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MADDOW: Do you think they choose the particularly good-looking soldiers to stand behind the president at things like that or are all our soldiers that good-looking? Anyway, one of the soldiers in attendance during that speech today was Vice President Joe Biden`s son, Bo, who is currently serving in Iraq as a member of the Delaware Army National Guard. The president then met with Iraqi Prime Minister Nouri al-Maliki who clocked in as the roughly important world leader Obama has met with in the past week, then president headed back to the airport for the long, dark flight home -- a long, dark flight home to the stuff, frankly, that he was dealing with when he left. While you were out, Mr. President, there was an awful new jobs report showing the unemployment rate rising to 8.5 percent. The new labor secretary, Hilda Solis, is going to be on the show this hour to talk about that. Also, today, marked the beginning of earnings season, that time every three months or so when publicly traded companies report how much money they have earned, or in this quarter`s case, more likely, how much money they did not earn. The big one everyone was waiting for today was the aluminum company, Alcoa, their announcement today was not good. They lost roughly half a billion dollars in the first quarter of this year. Ah! In a brand new survey of CEOs that`s out today, the proportion of CEOs who say that they expect more layoffs at their companies in the next six months, that proportion is 71 percent. There is a silver lining here, maybe. As horrible as the job numbers are and as pessimistic as executives across the country appear to be, Americans broadly speaking are actually sort of increasingly optimistic these days. According to a new "New York Times"/CBS poll, back in mid-January, right before President Obama took office, the proportion of Americans who thought the country was headed in the right direction was only 15 percent. Now, it has more than doubled to 39 percent, who say we are on the right track. The percentage of people who think the economy is getting worse has dropped 20 points since Obama took office. Even the perception of the incredibly unpopular bank bailout is on the upswing. Last month, the proportion of Americans who said bailing out Wall Street would benefit all Americans not just bankers was just 29 percent. Now, just a month later, it`s up to 47 percent, who think the bailout will benefit everyone. Now, poll numbers like those are just a measure of the public`s mood. But when everyone talks about how important it is for people to have confidence in the economy, for people to expect that things will get better, is it possible that this little, inexplicable bout of public optimism could be a self-fulfilling prophesy? Joining us now is a man who is probably going to tell me to cut the Sally Sunshine routine and get real. Nobel Prize winning economist and "New York Times" columnist, Paul Krugman. He`s is a professor of economics at Princeton University. Paul, thank you very much for coming back on the show.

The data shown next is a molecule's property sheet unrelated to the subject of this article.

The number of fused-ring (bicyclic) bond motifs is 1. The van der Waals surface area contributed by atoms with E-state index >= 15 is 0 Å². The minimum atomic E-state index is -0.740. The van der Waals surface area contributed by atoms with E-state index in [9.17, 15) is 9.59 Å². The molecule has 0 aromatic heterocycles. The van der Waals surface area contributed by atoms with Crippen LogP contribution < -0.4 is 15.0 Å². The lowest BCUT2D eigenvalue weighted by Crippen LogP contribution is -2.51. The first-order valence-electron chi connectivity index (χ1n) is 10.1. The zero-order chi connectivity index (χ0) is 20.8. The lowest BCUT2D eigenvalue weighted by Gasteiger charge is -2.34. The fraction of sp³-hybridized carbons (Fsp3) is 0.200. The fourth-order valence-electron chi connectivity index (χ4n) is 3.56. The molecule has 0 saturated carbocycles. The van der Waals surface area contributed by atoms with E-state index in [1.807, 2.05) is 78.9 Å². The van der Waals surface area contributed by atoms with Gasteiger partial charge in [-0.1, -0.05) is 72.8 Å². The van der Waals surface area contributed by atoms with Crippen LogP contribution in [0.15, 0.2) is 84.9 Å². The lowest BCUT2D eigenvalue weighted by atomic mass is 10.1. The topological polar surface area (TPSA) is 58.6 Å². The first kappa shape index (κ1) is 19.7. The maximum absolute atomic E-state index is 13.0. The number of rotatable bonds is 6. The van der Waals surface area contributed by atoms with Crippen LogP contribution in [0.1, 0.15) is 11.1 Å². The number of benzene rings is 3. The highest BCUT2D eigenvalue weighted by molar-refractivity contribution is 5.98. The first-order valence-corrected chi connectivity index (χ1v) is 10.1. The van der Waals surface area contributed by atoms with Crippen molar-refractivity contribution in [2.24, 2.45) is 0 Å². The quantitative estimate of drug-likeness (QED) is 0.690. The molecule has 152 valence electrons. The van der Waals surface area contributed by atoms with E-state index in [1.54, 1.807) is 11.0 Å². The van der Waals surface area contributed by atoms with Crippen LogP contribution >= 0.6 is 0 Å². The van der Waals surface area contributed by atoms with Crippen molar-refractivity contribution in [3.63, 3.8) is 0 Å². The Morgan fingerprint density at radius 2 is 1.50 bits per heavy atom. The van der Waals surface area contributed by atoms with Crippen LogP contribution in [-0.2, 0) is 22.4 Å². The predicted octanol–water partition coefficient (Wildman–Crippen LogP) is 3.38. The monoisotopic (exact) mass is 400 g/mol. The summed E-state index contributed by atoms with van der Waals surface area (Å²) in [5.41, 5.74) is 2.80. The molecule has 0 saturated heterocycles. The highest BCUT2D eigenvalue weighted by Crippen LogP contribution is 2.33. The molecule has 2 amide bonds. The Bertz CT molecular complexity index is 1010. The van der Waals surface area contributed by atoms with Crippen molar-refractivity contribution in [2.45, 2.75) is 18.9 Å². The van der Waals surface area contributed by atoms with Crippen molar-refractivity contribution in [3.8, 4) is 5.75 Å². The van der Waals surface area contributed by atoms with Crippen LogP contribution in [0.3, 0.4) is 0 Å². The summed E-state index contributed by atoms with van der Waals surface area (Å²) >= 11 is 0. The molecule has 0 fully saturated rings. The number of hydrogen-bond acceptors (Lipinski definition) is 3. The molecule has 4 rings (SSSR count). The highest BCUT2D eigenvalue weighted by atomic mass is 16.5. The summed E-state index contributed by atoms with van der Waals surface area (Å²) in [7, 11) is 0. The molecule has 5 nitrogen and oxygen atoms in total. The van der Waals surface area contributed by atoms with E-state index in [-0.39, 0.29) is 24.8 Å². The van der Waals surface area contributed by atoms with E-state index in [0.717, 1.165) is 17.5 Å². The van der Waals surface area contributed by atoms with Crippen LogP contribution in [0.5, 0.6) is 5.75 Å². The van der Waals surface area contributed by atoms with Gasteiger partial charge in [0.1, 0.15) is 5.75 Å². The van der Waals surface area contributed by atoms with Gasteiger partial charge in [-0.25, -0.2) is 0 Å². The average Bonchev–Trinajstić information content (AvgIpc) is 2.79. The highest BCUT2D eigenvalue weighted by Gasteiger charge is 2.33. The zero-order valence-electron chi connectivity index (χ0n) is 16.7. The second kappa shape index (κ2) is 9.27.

PAUL KRUGMAN, NEW YORK TIMES COLUMNIST: Well, hi. Good to be on.
MADDOW: Are you here to kill Sally Sunshine? Are you here to tell me that people feeling better doesn`t really matter?
KRUGMAN: Yes, basically. I mean, you know, what are you going to say? It`s not -- look, the trouble is -- now, better to have people slightly optimistic, you know? Sheer panic is not good for anything. But the fact of the matter is -- we have some real, real problems that are not going to go away through self-fulfilling optimism. You know, one of the little things that`s been reported now is the IMF has now, International Monetary Fund has upped its estimate of losses on bad loans to $4 trillion. You know, not so long ago, $1 trillion was considered an exorbitant estimate. So, the problem is that there`s a lot of real underlying mistakes that were made that have landed us in this mess. And the public`s optimism is good. People believe that Obama is likely to do the right thing. That`s all good, but it`s not enough.
MADDOW: Let me ask you about one other thing that looks from a distance like a silver lining that maybe isn`t. Last fall on this show, I remember asking you what I should watch for as an indicator rather than the Dow. The Dow is something that people are emotionally rewarded by, that they cued in to that on a day-to-day basis. But you suggested that watching the credit markets would be a more realistic thing to watch in terms of understanding the economy. "New York Times" today ran something that says muted signs of life in the credit market. Is that a reason for optimism?